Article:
Google ‘Safari Hack’ Settlement Faces New Challenge
MediaPost reports on CEI’s Center for Class Action Fairness founder Ted Frank’s appeal to the Google “Safari hack” class action settlement.
Class-action activist Theodore Frank is appealing a decision that approved Google’s $5.5 million settlement of a class-action alleging that it violated Safari users’ privacy by circumventing their no-tracking settings.
The deal, approved last month, requires Google to donate more than $3 million to six schools and nonprofits — Berkeley Center for Law & Technology, Berkman Center for Internet & Society at Harvard University, Center for Democracy & Technology, Public Counsel, Privacy Rights Clearinghouse, and the Center for Internet & Society at Stanford University. Those groups must agree to use the money for projects related to online privacy.
The lawyers who brought the case will receive $1.925 million, but individual Web users won’t receive anything.
Frank, a well-known activist who founded the Washington-based Center for Class Action Fairness, unsuccessfully urged U.S. District Court Judge Sue Robinson in Delaware to reject the deal. He argued that the agreement should have provided funds to individual Safari users, as opposed to the nonprofits — several of which already had relationships with Google.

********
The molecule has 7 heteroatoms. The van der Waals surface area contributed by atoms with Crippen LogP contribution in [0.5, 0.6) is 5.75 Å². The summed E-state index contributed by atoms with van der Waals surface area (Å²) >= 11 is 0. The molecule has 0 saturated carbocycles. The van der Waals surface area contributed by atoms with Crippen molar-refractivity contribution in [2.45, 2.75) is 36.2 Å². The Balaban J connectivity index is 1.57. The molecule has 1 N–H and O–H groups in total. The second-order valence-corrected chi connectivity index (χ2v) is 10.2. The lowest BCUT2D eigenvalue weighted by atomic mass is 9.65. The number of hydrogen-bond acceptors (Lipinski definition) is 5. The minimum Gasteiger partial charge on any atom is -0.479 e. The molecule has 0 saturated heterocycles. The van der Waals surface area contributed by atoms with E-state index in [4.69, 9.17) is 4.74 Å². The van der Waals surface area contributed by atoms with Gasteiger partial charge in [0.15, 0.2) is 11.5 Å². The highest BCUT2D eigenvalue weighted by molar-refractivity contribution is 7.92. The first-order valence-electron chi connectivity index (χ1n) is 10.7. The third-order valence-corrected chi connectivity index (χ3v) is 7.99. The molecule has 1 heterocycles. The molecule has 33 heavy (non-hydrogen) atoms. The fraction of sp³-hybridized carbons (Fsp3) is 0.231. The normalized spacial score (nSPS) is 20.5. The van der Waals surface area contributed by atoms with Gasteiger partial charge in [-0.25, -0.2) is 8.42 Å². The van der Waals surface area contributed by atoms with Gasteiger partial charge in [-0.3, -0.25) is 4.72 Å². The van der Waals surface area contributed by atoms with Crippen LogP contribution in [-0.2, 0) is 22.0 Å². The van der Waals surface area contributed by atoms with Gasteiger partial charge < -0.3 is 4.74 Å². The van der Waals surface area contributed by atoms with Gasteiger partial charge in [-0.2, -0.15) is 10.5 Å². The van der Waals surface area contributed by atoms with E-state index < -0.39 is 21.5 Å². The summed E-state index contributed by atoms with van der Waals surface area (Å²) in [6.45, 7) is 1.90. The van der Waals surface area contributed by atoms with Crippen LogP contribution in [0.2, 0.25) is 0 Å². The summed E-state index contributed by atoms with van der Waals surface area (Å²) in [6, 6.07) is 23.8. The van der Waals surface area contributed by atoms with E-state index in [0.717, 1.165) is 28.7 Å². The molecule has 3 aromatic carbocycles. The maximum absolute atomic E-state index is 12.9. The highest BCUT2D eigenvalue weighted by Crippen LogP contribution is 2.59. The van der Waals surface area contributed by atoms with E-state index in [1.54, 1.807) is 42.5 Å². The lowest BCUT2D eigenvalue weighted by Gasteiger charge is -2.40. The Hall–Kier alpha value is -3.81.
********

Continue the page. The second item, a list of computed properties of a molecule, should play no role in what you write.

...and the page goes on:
Frank suggested that individual users could submit claims to the court, as happened when Facebook created a $20 million fund to allegations that it violated a California law with its “sponsored stories” program. Alternatively, Frank said, individuals could be compensated through a lottery process.
Robinson rejected those arguments, noting that the nonprofit fund recipients research and advocate for online privacy. She said in her ruling that donations to those groups are “an effective and beneficial remedy” in the case.
Frank this week filed the paperwork to appeal the decision to the 3rd Circuit Court of Appeals.
Read the full article at MediaPost.